In the afternoon we went to Murano which is famous for its handmade glass. We took what felt like a 5 hour ferry ride there only to be shown a demonstration of glass making that lasted about 30 seconds. Then we set off to go shopping in the town. The shopping consisted of hand made glass jewelry, frames, chandeliers, and little sculptures to display on our mantel. This town had about 100 stores all selling the exact same things so 10 minutes and one small purchase later, I was ready to go back to Venice. Unfortunately we were stuck there for another hour so my friends and I decided to set off in search of a quick bite to eat. Everywhere else I have been in Italy has bars every 10 feet, and by bars I mean Italian bars that serve little paninis and pizzas so we figured we would be able to find something easily. This was not the case in Murano so after 30 minutes of walking around and finding absolutely nothing, I settled for a Twix bar. Good thing I got to experience more Italian food while I was there.

We got back to Venice for dinner and ended up going to the same restaurant as the night before, followed by the same bar. After the bar this time though we went to Venice’s only discoteca and stayed out outrageously late dancing the night away. According to my friends in Barcelona, 4:30am is still early though so I guess this was just a warm up for our Spring Break in just two short weeks. This trip is flying by!

Thursday, March 18, 2010

Actually in Villars...

The Swiss Alps are even more beautiful than I imagined. The farthest I have ventured outside the US for a ski trip was in Banff, Canada back in 4th grade and I hate to say it, but these views kicked both Canada the Rocky Mountains’ butt. The first ride up the mountain in the gondola was unbelievable. I just sat there and stared out the window in awe while the other people in our gondola chatted in French. With my obnoxiously large sunglasses and Jordan’s backwards baseball hat and oversized headphones (strictly to keep his ears warm of course) we stuck out like two American sore thumbs. Since most Europeans assume American’s aren’t up to par on second languages, which most of us aren’t, our French-speaking gondola mates were making fun of Jordan’s headphones while we were sitting right there. He was obviously looking way too American for them to think that he would understand everything they said perfectly.

Once we got to the top of the mountain and left the French men behind, we had to stop to take pictures before enjoying the skiing itself. We could not have asked for better weather the entire time we were there. I didn’t get cold or break a sweat once and there also wasn’t a single cloud in the sky. These conditions made for excellent skiing as well as photography. Jordan’s camera is much better than mine (and both breakproof and waterproof) so this picture and any other ones you may see from this trip are stolen from him. He also was able to capture my one big wipeout of the trip on video which can be seen on facebook. I never did thank him for whitewashing me while lying down in defeat. Thanks.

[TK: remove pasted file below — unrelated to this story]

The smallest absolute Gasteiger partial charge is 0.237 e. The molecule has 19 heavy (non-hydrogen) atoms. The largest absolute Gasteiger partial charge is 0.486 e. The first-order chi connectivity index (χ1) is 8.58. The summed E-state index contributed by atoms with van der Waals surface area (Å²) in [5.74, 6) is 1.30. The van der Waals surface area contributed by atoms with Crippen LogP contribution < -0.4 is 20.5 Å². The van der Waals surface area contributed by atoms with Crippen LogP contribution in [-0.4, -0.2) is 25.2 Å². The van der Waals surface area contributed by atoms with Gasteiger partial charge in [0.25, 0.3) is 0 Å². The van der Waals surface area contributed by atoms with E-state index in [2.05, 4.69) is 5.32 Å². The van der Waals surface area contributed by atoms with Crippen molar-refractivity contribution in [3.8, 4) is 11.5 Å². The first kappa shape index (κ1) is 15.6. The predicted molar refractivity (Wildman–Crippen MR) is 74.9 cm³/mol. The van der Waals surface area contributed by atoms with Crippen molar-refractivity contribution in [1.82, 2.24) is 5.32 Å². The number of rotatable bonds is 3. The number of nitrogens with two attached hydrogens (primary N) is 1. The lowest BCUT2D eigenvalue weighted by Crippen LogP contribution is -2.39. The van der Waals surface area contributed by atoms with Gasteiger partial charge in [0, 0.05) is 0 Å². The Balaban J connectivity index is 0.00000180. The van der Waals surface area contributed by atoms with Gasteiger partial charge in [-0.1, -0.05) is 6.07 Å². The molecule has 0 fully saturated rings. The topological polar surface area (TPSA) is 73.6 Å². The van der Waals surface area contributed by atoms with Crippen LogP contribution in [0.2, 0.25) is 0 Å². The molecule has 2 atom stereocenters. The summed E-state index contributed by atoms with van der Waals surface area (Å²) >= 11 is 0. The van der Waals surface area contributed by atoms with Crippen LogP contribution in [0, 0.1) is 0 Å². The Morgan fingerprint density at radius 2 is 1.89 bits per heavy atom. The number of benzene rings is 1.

Switzerland overall was absolutely amazing. The only downfall was that it was outrageously expensive. The guy in front of me in line at lunch had a small “salad” aka plate of lettuce, a bowl of pasta, and a coke and spent 45 Swiss francs which are roughly equivalent to American dollars. I stuck to a bowl of mediocre soup and a hunk of bread both days and paid 10 francs each time. Ugh. We also went out to dinner both nights so I had to order the typical Swiss food. This meant that the first night I had a crepe with tomato, onion, cheese, and an extremely runny fried egg on top which was eh. The second night we got cheese fondue which was literally just cheese and bread, split a crème brulee for dessert and half bottle of wine and spent 75 francs. Factor that on top of the outrageously expensive hotel, lift tickets, equipment rentals (including snowpants-best decision of my life because otherwise I would have been wearing my long raincoat over a pair of sweatpants), car rental and gas, and let’s just say I owe a big thanks to my dad for making this trip my birthday present!

The drive home was really fun for Jordan. We were going through stop and go traffic for about 2 hours through mountains while I dozed off. After driving for around 9 hours, we finally got home just after midnight and I passed out as soon as my head hit the pillow. I feel like I still haven’t caught up on sleep since I had a paper due and about half of the kids on my program turned 21 this week. Except my roommate, Michelle. She turned 22 or as I am going to start referring to it as it happens to my friends and I, her second 21st birthday. Tomorrow, I’m off to Venice with AIFS. I’ll tell you how this Gondola ride is and hopefully they aren’t Italians talking behind our backs, or rather in front of our faces on this one.

P.S. Domani e la festa della papa in Italia. Auguri papa! Baci!

Wednesday, March 17, 2010

The Scenic Route.